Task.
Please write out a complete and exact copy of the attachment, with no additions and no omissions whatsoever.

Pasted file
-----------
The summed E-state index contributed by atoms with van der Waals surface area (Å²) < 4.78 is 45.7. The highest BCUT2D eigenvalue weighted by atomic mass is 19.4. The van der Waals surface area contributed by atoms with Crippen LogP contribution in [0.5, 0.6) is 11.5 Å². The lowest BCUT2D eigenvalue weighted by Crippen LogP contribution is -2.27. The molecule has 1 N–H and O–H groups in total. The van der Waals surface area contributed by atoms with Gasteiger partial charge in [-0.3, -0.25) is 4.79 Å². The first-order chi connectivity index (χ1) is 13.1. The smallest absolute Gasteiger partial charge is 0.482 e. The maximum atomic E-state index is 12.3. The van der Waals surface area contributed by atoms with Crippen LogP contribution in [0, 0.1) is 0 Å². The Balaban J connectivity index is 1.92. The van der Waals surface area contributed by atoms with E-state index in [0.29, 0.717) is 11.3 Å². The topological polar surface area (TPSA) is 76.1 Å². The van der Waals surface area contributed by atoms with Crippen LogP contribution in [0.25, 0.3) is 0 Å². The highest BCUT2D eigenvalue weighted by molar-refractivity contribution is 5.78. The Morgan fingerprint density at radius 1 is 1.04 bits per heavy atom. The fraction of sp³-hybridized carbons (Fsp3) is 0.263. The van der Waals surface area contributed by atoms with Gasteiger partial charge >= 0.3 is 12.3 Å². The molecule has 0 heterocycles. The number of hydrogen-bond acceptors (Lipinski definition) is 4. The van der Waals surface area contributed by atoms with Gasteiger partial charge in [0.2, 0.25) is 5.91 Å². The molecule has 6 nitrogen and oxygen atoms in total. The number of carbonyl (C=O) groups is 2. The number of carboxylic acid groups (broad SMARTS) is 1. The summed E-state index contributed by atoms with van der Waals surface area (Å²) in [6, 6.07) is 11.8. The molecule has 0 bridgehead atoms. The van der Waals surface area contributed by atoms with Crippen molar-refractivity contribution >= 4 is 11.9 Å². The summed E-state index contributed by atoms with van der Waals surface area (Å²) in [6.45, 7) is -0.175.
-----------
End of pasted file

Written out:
The summed E-state index contributed by atoms with van der Waals surface area (Å²) < 4.78 is 45.7. The highest BCUT2D eigenvalue weighted by atomic mass is 19.4. The van der Waals surface area contributed by atoms with Crippen LogP contribution in [0.5, 0.6) is 11.5 Å². The lowest BCUT2D eigenvalue weighted by Crippen LogP contribution is -2.27. The molecule has 1 N–H and O–H groups in total. The van der Waals surface area contributed by atoms with Gasteiger partial charge in [-0.3, -0.25) is 4.79 Å². The first-order chi connectivity index (χ1) is 13.1. The smallest absolute Gasteiger partial charge is 0.482 e. The maximum atomic E-state index is 12.3. The van der Waals surface area contributed by atoms with Crippen LogP contribution in [0, 0.1) is 0 Å². The Balaban J connectivity index is 1.92. The van der Waals surface area contributed by atoms with E-state index in [0.29, 0.717) is 11.3 Å². The topological polar surface area (TPSA) is 76.1 Å². The van der Waals surface area contributed by atoms with Crippen LogP contribution in [0.25, 0.3) is 0 Å². The highest BCUT2D eigenvalue weighted by molar-refractivity contribution is 5.78. The Morgan fingerprint density at radius 1 is 1.04 bits per heavy atom. The fraction of sp³-hybridized carbons (Fsp3) is 0.263. The van der Waals surface area contributed by atoms with Gasteiger partial charge >= 0.3 is 12.3 Å². The molecule has 0 heterocycles. The number of hydrogen-bond acceptors (Lipinski definition) is 4. The van der Waals surface area contributed by atoms with Gasteiger partial charge in [0.2, 0.25) is 5.91 Å². The molecule has 6 nitrogen and oxygen atoms in total. The number of carbonyl (C=O) groups is 2. The number of carboxylic acid groups (broad SMARTS) is 1. The summed E-state index contributed by atoms with van der Waals surface area (Å²) in [6, 6.07) is 11.8. The molecule has 0 bridgehead atoms. The van der Waals surface area contributed by atoms with Crippen molar-refractivity contribution >= 4 is 11.9 Å². The summed E-state index contributed by atoms with van der Waals surface area (Å²) in [6.45, 7) is -0.175.